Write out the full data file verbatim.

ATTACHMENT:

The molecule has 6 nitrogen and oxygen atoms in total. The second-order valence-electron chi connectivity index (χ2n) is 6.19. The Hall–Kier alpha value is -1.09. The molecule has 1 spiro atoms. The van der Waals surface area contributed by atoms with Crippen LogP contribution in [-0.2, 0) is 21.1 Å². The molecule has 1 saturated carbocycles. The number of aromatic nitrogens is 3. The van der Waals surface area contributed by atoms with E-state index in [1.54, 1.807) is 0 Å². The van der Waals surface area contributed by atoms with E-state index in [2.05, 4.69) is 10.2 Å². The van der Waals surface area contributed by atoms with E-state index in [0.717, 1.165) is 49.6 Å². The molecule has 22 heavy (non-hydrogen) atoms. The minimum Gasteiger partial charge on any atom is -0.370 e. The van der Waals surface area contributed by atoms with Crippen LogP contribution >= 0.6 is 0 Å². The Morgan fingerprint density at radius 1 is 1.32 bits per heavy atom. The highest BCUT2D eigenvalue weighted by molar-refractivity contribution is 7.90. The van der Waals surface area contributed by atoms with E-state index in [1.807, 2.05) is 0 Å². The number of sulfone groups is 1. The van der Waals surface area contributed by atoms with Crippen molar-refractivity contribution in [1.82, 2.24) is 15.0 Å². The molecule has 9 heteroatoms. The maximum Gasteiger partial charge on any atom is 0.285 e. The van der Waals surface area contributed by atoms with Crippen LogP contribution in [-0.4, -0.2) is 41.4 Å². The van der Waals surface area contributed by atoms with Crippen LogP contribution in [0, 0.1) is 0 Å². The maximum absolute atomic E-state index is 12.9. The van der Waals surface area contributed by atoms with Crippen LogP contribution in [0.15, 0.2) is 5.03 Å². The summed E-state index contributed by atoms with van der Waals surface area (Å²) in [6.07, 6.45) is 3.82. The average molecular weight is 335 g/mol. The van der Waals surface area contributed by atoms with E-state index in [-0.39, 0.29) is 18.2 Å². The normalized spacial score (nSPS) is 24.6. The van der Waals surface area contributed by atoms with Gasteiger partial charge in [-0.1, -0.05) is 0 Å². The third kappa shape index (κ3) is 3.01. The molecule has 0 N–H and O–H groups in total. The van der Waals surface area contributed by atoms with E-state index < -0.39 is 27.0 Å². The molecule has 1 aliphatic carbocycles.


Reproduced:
The molecule has 6 nitrogen and oxygen atoms in total. The second-order valence-electron chi connectivity index (χ2n) is 6.19. The Hall–Kier alpha value is -1.09. The molecule has 1 spiro atoms. The van der Waals surface area contributed by atoms with Crippen LogP contribution in [-0.2, 0) is 21.1 Å². The molecule has 1 saturated carbocycles. The number of aromatic nitrogens is 3. The van der Waals surface area contributed by atoms with E-state index in [1.54, 1.807) is 0 Å². The van der Waals surface area contributed by atoms with E-state index in [2.05, 4.69) is 10.2 Å². The van der Waals surface area contributed by atoms with E-state index in [0.717, 1.165) is 49.6 Å². The molecule has 22 heavy (non-hydrogen) atoms. The minimum Gasteiger partial charge on any atom is -0.370 e. The van der Waals surface area contributed by atoms with Crippen LogP contribution >= 0.6 is 0 Å². The Morgan fingerprint density at radius 1 is 1.32 bits per heavy atom. The highest BCUT2D eigenvalue weighted by molar-refractivity contribution is 7.90. The van der Waals surface area contributed by atoms with E-state index in [1.807, 2.05) is 0 Å². The number of sulfone groups is 1. The van der Waals surface area contributed by atoms with Crippen molar-refractivity contribution in [1.82, 2.24) is 15.0 Å². The molecule has 9 heteroatoms. The maximum Gasteiger partial charge on any atom is 0.285 e. The van der Waals surface area contributed by atoms with Crippen LogP contribution in [-0.4, -0.2) is 41.4 Å². The van der Waals surface area contributed by atoms with Crippen LogP contribution in [0, 0.1) is 0 Å². The maximum absolute atomic E-state index is 12.9. The van der Waals surface area contributed by atoms with Crippen LogP contribution in [0.15, 0.2) is 5.03 Å². The summed E-state index contributed by atoms with van der Waals surface area (Å²) in [6.07, 6.45) is 3.82. The average molecular weight is 335 g/mol. The van der Waals surface area contributed by atoms with E-state index in [-0.39, 0.29) is 18.2 Å². The normalized spacial score (nSPS) is 24.6. The van der Waals surface area contributed by atoms with Gasteiger partial charge in [-0.1, -0.05) is 0 Å². The third kappa shape index (κ3) is 3.01. The molecule has 0 N–H and O–H groups in total. The van der Waals surface area contributed by atoms with E-state index < -0.39 is 27.0 Å². The molecule has 1 aliphatic carbocycles.